Of course, this is the Roman side of the story, based on accounts told to Tacticus by the victor, Agricola. There is no contemporary voice to dispute his account. The only other Roman historian to write on the subject (and whose works survive today) was Cassius Dio, who recorded simply: "Meanwhile, war had again broken out in Britain, and Gnaeus Julius Agricola overran the whole of the enemy's territory there. He was the first of the Romans to discover that Britain is surrounded by water." (Cassius Dio, LXVI 20, 1)

The Armies

Caledonians (#67), led by Galgacus (a.k.a., Calgacus).

Early Imperial Romans (#64), led by the General Agricola, Roman Governor of Britain.

Deployment

Romans deploy first, anywhere within or east of their fortified camp and within 6 inches of their baseline. Then the Caledonians deploy anywhere within 6 inches of their baseline. The Caledonians do not have to place a camp.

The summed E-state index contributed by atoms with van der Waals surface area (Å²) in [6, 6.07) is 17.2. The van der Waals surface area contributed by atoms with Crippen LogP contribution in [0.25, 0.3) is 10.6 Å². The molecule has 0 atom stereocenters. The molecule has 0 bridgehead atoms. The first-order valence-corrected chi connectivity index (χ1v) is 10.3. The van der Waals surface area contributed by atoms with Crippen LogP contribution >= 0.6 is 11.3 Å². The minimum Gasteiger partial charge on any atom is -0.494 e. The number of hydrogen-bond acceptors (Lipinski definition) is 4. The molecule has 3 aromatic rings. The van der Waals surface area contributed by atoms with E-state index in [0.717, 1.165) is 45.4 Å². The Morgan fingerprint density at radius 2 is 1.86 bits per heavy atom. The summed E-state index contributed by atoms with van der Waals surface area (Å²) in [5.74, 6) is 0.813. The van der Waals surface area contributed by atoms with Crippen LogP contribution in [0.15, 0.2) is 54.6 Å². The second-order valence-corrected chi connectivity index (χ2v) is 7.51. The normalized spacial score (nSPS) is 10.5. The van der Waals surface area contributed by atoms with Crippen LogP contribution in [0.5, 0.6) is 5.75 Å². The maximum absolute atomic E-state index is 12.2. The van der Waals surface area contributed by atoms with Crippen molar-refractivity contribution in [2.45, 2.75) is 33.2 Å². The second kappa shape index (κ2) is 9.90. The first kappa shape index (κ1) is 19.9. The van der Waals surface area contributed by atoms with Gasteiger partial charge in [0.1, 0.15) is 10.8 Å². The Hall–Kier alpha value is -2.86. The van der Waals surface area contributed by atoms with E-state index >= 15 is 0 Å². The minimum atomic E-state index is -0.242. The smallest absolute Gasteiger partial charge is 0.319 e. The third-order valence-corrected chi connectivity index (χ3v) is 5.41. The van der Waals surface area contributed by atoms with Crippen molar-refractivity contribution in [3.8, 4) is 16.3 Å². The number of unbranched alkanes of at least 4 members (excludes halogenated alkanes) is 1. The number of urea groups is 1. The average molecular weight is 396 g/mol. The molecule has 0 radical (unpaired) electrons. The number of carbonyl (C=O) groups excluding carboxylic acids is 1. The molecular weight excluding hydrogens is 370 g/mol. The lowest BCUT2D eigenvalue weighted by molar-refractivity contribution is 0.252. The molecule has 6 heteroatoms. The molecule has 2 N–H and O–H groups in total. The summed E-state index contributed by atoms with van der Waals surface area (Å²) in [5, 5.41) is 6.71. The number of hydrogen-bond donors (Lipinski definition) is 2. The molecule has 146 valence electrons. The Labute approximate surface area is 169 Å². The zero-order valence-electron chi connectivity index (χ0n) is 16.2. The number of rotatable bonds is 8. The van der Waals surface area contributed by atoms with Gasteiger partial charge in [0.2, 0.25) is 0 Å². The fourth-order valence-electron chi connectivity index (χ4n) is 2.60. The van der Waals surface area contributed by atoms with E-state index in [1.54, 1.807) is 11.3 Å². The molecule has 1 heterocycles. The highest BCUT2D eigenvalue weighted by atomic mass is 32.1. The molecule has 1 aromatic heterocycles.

The Battle Map (ASCII)


============Caledonian Baseline==================
. . . . . . . . . . . . . . . . . . . . . . . . .   <-  Hill/High Ground
. . . . . . . . . . . . . . s s s s s s s s s s s
. . . . . . . . . . . . . s . . . . . . . . . . .
. . . . . . . . . . s s s . . . . . . . . . . . .
. . . . . . . . . s # # . . . . . . . . . . . . .
. . . . . . . . s # # # . . . . . . . . . . . . .
. . . . . . . s # # . . . . . . . . . . . . . . .
. . . . . . s . . . . . . . . . . . . . . . . . .
. . . . . s . . . . . . . . . . . . . . . . . . .
. . . . s . . . . . . . . . . . . . . . . . . . .
. . . s . . . . . . . . . . . . . . # # . . . . .
. . s . . . . . . . . . . . . . . . # # . . . . .
. . s . . . . . . . . . . . . . . . . . . . . . .
. . s . . . . . . . . # # . . . . . . . . . . . .
. s . . . . . . . . . # # . . . . . . . . . . . .
. s . . . . . . . . . . . . . . . . . . . . . . .
s . . . . . . . . . . . . . . . . . . . . . . . .
. . . . . . . . . . . . . . . . . . . . . . # # .
. . . . . . . . . . . . . . . . . . . . . . # # .
. . . . . . . . . . . . . . . . . . . . . . . . .